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Veterans Service Organizations: Supporting a Changing, Growing Population of those who Served

VA, Vietnam and Gulf War era veterans have now reached a rough equilibrium – about one-third of the total each – while World War II and Korean War numbers are in sharp decline, with both groups disappearing between 2025 and 2045.

Those who served during the Vietnam era replaced World War II veterans as the largest group of veterans in the 1990s, but are now in decline, as those who have fought in the only war longer than Vietnam continue to leave the military.

By 2040, the VA estimates those who served between the first Gulf War (1991) and the ongoing conflict in Southwest Asia (2001-2014) will comprise more than 55 percent of the veteran population (barring another major war in the interim). As with today’s survivors of World War II, Korea, and Vietnam, by then they will be reaching an age where healthcare demands will increase significantly.

The population is changing in other ways as well. Operation Iraqi Freedom and Operation Enduring Freedom (OIF/OEF) have had the lowest mortality rates of any war in human history due to advanced medical care far forward that has saved wounded who would have died in previous conflicts. But combined with blast injuries and amputations, that also has led to an increased number of veterans with disabilities.

This war also has seen more military women in the theaters of conflict, raising the number of female veterans, including those among the disabled.

As budget cuts and sequestration force even greater reductions in force than already had been intended for the post-war military, many service members will be joining the veteran population sooner than they had intended. All that also has led to a major increase in the families and survivors of those who served and demand for VA programs on their behalf.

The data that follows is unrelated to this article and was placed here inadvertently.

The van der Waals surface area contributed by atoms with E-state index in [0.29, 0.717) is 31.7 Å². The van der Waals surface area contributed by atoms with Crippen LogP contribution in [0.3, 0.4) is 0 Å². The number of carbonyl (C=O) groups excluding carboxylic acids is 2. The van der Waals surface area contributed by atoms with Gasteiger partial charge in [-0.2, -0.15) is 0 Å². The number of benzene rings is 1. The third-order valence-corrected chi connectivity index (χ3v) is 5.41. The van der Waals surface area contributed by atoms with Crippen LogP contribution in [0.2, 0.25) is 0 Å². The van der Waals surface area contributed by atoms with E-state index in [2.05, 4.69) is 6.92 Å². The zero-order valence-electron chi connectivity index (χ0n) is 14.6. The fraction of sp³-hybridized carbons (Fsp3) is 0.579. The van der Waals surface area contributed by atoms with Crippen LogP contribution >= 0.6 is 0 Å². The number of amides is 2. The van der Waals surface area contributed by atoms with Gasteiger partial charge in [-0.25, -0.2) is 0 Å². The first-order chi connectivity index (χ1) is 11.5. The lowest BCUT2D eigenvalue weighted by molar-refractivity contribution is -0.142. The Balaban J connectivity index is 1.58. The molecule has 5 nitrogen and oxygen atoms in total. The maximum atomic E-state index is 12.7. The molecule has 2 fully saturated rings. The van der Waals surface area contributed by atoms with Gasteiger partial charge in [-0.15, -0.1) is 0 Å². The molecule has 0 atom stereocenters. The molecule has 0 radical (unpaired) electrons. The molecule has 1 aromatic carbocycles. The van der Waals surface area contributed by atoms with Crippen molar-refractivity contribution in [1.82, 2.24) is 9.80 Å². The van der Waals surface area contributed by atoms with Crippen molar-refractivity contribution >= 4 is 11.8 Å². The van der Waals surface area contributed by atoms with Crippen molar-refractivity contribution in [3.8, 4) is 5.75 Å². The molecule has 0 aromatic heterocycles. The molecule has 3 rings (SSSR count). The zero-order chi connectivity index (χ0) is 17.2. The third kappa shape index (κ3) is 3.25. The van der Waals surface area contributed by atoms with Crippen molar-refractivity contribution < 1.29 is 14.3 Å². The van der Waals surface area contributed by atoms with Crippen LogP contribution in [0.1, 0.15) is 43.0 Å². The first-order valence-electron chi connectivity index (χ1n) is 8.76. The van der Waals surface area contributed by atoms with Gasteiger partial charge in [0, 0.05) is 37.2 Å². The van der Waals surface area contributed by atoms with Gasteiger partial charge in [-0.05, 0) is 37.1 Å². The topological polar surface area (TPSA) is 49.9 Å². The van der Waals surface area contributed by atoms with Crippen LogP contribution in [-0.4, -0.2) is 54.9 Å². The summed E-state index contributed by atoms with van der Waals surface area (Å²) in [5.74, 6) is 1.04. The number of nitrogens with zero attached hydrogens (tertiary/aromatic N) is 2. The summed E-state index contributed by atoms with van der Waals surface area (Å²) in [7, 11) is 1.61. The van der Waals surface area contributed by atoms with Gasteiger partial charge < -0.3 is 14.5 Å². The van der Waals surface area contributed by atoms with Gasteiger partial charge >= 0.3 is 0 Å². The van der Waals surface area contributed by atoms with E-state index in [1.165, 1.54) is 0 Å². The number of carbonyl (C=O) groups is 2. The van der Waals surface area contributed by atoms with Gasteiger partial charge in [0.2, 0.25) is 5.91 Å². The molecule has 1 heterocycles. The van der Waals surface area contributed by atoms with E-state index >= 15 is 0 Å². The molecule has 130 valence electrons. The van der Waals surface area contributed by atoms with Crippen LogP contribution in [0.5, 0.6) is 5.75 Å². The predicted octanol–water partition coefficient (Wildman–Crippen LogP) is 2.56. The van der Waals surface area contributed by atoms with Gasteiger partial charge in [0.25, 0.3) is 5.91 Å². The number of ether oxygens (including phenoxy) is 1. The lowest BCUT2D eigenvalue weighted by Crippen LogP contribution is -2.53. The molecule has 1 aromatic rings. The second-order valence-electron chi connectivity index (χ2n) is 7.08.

While the VA has ultimate responsibility for veteran healthcare and other assistance, independent Veterans Service Organizations (VSOs) have evolved through the decades to help veterans deal with government paperwork and to represent their needs – with the VA, DoD, Congress and the American people.

Kevin Secor, the VA’s liaison to the VSOs, reports working with more than 300 such groups, including Military Service Organizations (MSOs) providing similar assistance to active duty, National Guard and Reserve service members.

“The VSOs are very active, and their relationship with the VA is actually very good. We don’t always agree, but the open dialogue we have is essential. They are advocates, and if they feel something is wrong, they will say so – but then we will work together to resolve any issues to provide the very best services we can to veterans, their families and survivors,” he said.

“They are a great asset, a stakeholder, and our partners, and provide a lot of services that coincide with us. For example, there are many VSOs that provide claim services, representing veterans to us for claims submission, to gain access to the VA healthcare and benefits system. In fact, they currently are helping us with a fully developed claims program, assisting us in reducing the backlog,” Secor said.

The VSOs have also deployed hundreds of national service officers (NSOs), who undergo specialized training before volunteering in VA facilities.

“When a veteran comes in, VSO volunteers greet them, provide information, help with some of our non-essential paperwork, distribute reading materials to patients, even help with voter registration,” Secor added. “The VSOs work closely with the VA, but also with DoD.